I got up at 6:00 am, and headed over to the Mississippi Bar area along the American River. I stopped first at the American River Bend Park to check on the owlets.
According to the folks who have been watching the nest every day, the owlet we were able to see today, who was sitting high in its tree, was the youngest of the three siblings and so the last to fledge. It seemed to me that it was too soon for the other babies to be fully fledged, so I took what was said with a grain of salt.
I didn’t see mama owl anywhere; we guessed she was out trying to find the last baby something to eat. I found a dead lizard under the tree, which I’m presuming was a tidbit mama brought for her baby — that was either rejected, or fell out of the nest.
I also found the Black Phoebe’s new nest; it was on the opposite side of the ranger kiosk from last year’s nest. Hah! I saw one of the parents fly in, feed the kids and fly out again. Woosh!
Then I was off to the Mississippi Bar. The bar is a part of the Folsom Lake State Recreation Area, covers about 11,500 acres, and provides access to the American River, part of Lake Natoma, several trails, open plains and oak woodlands.
In the past, the area was dredged for gravel, gold and silver, so the landscape is pretty scarred and wild in most places. I pulled off to park in the Snowberry Creek Assembly Area adjacent to the Shadow Glen Family Stables. I had never been there before, so I just basically flipped a coin in my brain as to which direction to go and what trail to start with. I chose the Shady/Middleridge Trail, and will go back and do the Snowberry Creek Trail at another time.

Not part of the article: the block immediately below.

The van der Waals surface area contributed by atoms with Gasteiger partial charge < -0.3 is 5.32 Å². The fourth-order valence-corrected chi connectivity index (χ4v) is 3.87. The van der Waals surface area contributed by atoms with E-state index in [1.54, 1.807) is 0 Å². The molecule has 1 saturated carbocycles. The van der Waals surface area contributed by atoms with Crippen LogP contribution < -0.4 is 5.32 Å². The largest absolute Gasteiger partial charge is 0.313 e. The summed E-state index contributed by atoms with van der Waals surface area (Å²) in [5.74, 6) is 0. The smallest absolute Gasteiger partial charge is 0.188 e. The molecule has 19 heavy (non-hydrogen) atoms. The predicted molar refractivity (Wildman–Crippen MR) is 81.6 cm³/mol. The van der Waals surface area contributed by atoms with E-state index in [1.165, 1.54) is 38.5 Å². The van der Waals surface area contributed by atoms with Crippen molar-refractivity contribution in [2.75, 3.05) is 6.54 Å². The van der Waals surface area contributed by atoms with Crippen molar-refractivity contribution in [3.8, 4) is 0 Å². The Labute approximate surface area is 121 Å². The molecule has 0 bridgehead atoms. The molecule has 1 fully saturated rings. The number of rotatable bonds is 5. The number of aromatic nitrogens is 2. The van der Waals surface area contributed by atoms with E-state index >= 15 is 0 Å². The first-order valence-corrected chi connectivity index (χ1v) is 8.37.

The Shady/Middleridge Trail cuts across a broad flat plain with some small plateaus in it, and abuts a riparian strip along one side. I was investigating a lot as I went along, so I didn’t get along as far as I might have. I didn’t get as far as the water, for example; maybe next time.
CLICK HERE for the full album of photos.
I perused the riparian strip for the most part. Although I heard a lot of birds, I only caught glimpses of most of them: Acorn Woodpeckers, mockingbirds, wrens, Tree Swallows, Turkey Vultures, and a Phainopepla.
Among the trees I saw cottonwoods, live oaks, valley oaks, what looked like blue oak/valley oak cross, some maple trees, black walnut trees, sycamores, hawthorns, coyote brush bushes, elderberry tree/bushes, and willows among others.
The plants included pipevine, mistletoe, stinging nettle, Shepard’s Purse, poison oak, pineapple weed, vetch, poppies, lupines, clovers, thistles… nothing new, really. And sooooo many grasses. I suck at ID-ing grasses.
On the pipevine plants, I found some of Pipevine Swallowtail Butterfly caterpillars in their early instars. I also found a Tussock Moth caterpillar, a Sulphur Tubic Moth, and the brown inchworm caterpillar of a kind of Geometrid Moth. Those little guys try to make themselves look like twigs when disturbed, so this one straightened out stiff when I touched its leaf.
There were also quite a few spring galls on the trees including the big “oak apples”, stem galls, bud galls, some old Flat-Top Honeydew galls, and a few others.
The weather was lovely, breezy and around 51°. I walked for about three hours before heading home. This was hike #36 of my #52HikeChallenge.
- Acorn Woodpecker, Melanerpes formicivorus
- Anna’s Hummingbird, Calypte anna
- Armenian Blackberry, Rubus armeniacus [pink flower]